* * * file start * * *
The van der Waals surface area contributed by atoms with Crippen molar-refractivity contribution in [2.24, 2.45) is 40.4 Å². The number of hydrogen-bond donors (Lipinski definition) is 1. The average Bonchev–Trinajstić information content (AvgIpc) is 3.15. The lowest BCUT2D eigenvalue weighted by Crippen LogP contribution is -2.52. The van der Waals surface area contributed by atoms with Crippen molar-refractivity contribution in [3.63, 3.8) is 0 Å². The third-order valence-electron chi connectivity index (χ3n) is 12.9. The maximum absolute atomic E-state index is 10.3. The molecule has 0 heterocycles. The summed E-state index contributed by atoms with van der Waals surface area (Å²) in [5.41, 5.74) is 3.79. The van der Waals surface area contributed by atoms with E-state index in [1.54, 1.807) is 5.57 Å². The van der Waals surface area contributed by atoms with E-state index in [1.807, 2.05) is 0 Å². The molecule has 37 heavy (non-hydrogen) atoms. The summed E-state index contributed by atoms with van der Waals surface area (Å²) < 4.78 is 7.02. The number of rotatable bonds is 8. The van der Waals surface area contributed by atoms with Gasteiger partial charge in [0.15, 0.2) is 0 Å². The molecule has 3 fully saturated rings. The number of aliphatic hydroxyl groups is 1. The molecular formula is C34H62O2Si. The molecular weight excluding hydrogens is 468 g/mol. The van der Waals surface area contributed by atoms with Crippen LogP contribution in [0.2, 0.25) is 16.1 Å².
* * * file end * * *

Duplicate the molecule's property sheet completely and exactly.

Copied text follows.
The van der Waals surface area contributed by atoms with Crippen molar-refractivity contribution in [2.24, 2.45) is 40.4 Å². The number of hydrogen-bond donors (Lipinski definition) is 1. The average Bonchev–Trinajstić information content (AvgIpc) is 3.15. The lowest BCUT2D eigenvalue weighted by Crippen LogP contribution is -2.52. The van der Waals surface area contributed by atoms with Crippen molar-refractivity contribution in [3.63, 3.8) is 0 Å². The third-order valence-electron chi connectivity index (χ3n) is 12.9. The maximum absolute atomic E-state index is 10.3. The molecule has 0 heterocycles. The summed E-state index contributed by atoms with van der Waals surface area (Å²) in [5.41, 5.74) is 3.79. The van der Waals surface area contributed by atoms with E-state index in [1.54, 1.807) is 5.57 Å². The van der Waals surface area contributed by atoms with E-state index in [1.807, 2.05) is 0 Å². The molecule has 37 heavy (non-hydrogen) atoms. The summed E-state index contributed by atoms with van der Waals surface area (Å²) < 4.78 is 7.02. The number of rotatable bonds is 8. The van der Waals surface area contributed by atoms with Gasteiger partial charge in [0.15, 0.2) is 0 Å². The molecule has 3 fully saturated rings. The number of aliphatic hydroxyl groups is 1. The molecular formula is C34H62O2Si. The molecular weight excluding hydrogens is 468 g/mol. The van der Waals surface area contributed by atoms with Crippen LogP contribution in [0.2, 0.25) is 16.1 Å².